President Obama conducted a hard sell today on a $50 billion national infrastructure bank. It'd already grown from $5 billion to $10 billion a year ago. The now $50 billion would join mountains of private cash dedicated to infrastructure. Wall Street and private equity firms have $120 billion ready to invest in infrastructure.
Ironically, desperate state and local governments look to lease revenue streams on a long term basis. Chicago leased its parking concessions in two separate deals. Pittsburgh took bids on leasing its parking assets. Citizens of Pittsburgh might want to call their Chicago cousins to find how rapidly parking meter rates soared. They're slated to rise further, even though Chicago spent 75 years of lease proceeds in four short years.
Obama showed his usual humor in today's speech. He lambasted the country for not investing enough in infrastructure the last two decades. Obama did so after proudly introducing the government leaders responsible for pinching infrastructure pennies. Former Secretary of Commerce and Transportation Norman Mineta has several dogs in the infrastructure hunt with his work at Hill & Knowlton and his board service at Horizon Lines and AECOM Technology. Sam Skinner has a long list of corporate board seats.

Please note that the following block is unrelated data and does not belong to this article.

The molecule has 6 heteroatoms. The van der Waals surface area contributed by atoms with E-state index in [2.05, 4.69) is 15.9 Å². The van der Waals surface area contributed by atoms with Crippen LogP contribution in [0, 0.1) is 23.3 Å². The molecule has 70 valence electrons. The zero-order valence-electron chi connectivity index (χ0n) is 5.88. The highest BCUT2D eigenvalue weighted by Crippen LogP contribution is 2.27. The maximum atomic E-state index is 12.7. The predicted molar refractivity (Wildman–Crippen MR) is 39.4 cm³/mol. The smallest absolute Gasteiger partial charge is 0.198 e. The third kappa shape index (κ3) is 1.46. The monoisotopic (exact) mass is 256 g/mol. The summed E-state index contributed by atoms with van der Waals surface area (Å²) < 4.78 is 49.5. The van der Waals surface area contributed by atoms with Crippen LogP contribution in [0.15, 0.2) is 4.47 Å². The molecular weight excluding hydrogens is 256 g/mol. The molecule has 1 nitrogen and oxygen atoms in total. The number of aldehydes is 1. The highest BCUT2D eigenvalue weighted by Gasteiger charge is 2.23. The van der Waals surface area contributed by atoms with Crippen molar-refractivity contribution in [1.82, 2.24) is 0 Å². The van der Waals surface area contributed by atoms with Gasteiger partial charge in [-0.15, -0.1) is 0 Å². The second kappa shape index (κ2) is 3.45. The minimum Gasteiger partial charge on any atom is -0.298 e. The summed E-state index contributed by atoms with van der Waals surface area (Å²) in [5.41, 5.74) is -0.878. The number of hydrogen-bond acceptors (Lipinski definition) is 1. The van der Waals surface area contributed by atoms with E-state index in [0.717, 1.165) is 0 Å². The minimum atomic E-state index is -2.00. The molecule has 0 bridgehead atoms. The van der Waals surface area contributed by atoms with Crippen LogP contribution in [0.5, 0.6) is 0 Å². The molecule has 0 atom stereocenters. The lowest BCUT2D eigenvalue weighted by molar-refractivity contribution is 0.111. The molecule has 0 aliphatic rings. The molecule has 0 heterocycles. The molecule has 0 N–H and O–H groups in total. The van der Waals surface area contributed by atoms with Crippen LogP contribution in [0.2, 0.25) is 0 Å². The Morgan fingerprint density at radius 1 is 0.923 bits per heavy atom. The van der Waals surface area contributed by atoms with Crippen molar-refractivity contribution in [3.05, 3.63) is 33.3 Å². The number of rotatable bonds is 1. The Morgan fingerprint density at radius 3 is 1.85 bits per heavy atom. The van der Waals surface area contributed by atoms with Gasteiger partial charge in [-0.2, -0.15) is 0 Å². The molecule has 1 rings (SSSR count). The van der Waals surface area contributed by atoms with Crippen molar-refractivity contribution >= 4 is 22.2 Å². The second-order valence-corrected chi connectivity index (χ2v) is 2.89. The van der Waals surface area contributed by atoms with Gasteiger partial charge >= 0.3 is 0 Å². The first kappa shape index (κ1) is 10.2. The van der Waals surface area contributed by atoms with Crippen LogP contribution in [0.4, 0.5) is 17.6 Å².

Here's what Obama might have said under a "no lying" spell.
The federal government will provide billions in capital leverage for private equity underwriters to profit handsomely.
Stressed local and state governments will sell their infrastructure revenue streams on the cheap, a sign of difficult economic times. How will this impact you?
Your parking meter rates, sewer, water and road tolls will go up, but investors will garner guaranteed 20% annual returns. That's good news in tough economic times.
Let's give a big round of applause to my profit loving friends from Chicago.